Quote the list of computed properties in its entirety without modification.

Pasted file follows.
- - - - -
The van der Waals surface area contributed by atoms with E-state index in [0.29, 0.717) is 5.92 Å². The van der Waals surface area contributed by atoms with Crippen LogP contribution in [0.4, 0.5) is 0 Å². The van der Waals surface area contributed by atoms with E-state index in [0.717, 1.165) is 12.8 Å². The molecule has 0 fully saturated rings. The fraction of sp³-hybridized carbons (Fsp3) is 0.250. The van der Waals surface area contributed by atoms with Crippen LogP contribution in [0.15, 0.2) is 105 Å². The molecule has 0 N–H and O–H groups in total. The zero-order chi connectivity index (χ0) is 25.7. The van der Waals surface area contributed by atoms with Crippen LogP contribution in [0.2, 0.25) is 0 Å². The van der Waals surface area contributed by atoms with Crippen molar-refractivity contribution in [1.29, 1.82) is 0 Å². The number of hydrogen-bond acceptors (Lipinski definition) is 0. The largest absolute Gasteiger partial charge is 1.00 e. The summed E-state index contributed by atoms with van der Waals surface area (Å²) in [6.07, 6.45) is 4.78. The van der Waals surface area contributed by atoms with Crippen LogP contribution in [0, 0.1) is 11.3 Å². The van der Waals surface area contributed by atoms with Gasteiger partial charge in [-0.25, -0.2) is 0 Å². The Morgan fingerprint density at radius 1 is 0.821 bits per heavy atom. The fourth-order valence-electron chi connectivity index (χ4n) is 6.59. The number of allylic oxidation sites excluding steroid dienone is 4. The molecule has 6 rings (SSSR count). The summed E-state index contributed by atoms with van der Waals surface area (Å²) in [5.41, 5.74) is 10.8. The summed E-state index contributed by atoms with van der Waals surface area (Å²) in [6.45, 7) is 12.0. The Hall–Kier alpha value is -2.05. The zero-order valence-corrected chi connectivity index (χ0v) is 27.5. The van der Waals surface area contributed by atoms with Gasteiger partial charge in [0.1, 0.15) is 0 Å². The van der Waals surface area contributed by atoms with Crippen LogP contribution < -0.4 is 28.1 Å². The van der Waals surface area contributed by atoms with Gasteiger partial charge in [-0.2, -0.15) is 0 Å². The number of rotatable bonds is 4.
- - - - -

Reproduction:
The van der Waals surface area contributed by atoms with E-state index in [0.29, 0.717) is 5.92 Å². The van der Waals surface area contributed by atoms with Crippen LogP contribution in [0.4, 0.5) is 0 Å². The van der Waals surface area contributed by atoms with E-state index in [0.717, 1.165) is 12.8 Å². The molecule has 0 fully saturated rings. The fraction of sp³-hybridized carbons (Fsp3) is 0.250. The van der Waals surface area contributed by atoms with Crippen LogP contribution in [0.15, 0.2) is 105 Å². The molecule has 0 N–H and O–H groups in total. The zero-order chi connectivity index (χ0) is 25.7. The van der Waals surface area contributed by atoms with Crippen LogP contribution in [0.2, 0.25) is 0 Å². The van der Waals surface area contributed by atoms with Crippen molar-refractivity contribution in [1.29, 1.82) is 0 Å². The number of hydrogen-bond acceptors (Lipinski definition) is 0. The largest absolute Gasteiger partial charge is 1.00 e. The summed E-state index contributed by atoms with van der Waals surface area (Å²) in [6.07, 6.45) is 4.78. The van der Waals surface area contributed by atoms with Crippen LogP contribution in [0, 0.1) is 11.3 Å². The van der Waals surface area contributed by atoms with Gasteiger partial charge in [-0.25, -0.2) is 0 Å². The Morgan fingerprint density at radius 1 is 0.821 bits per heavy atom. The fourth-order valence-electron chi connectivity index (χ4n) is 6.59. The number of allylic oxidation sites excluding steroid dienone is 4. The molecule has 6 rings (SSSR count). The summed E-state index contributed by atoms with van der Waals surface area (Å²) in [5.41, 5.74) is 10.8. The summed E-state index contributed by atoms with van der Waals surface area (Å²) in [6.45, 7) is 12.0. The Hall–Kier alpha value is -2.05. The zero-order valence-corrected chi connectivity index (χ0v) is 27.5. The van der Waals surface area contributed by atoms with Gasteiger partial charge in [0.1, 0.15) is 0 Å². The van der Waals surface area contributed by atoms with Crippen LogP contribution < -0.4 is 28.1 Å². The van der Waals surface area contributed by atoms with Gasteiger partial charge in [-0.2, -0.15) is 0 Å². The number of rotatable bonds is 4.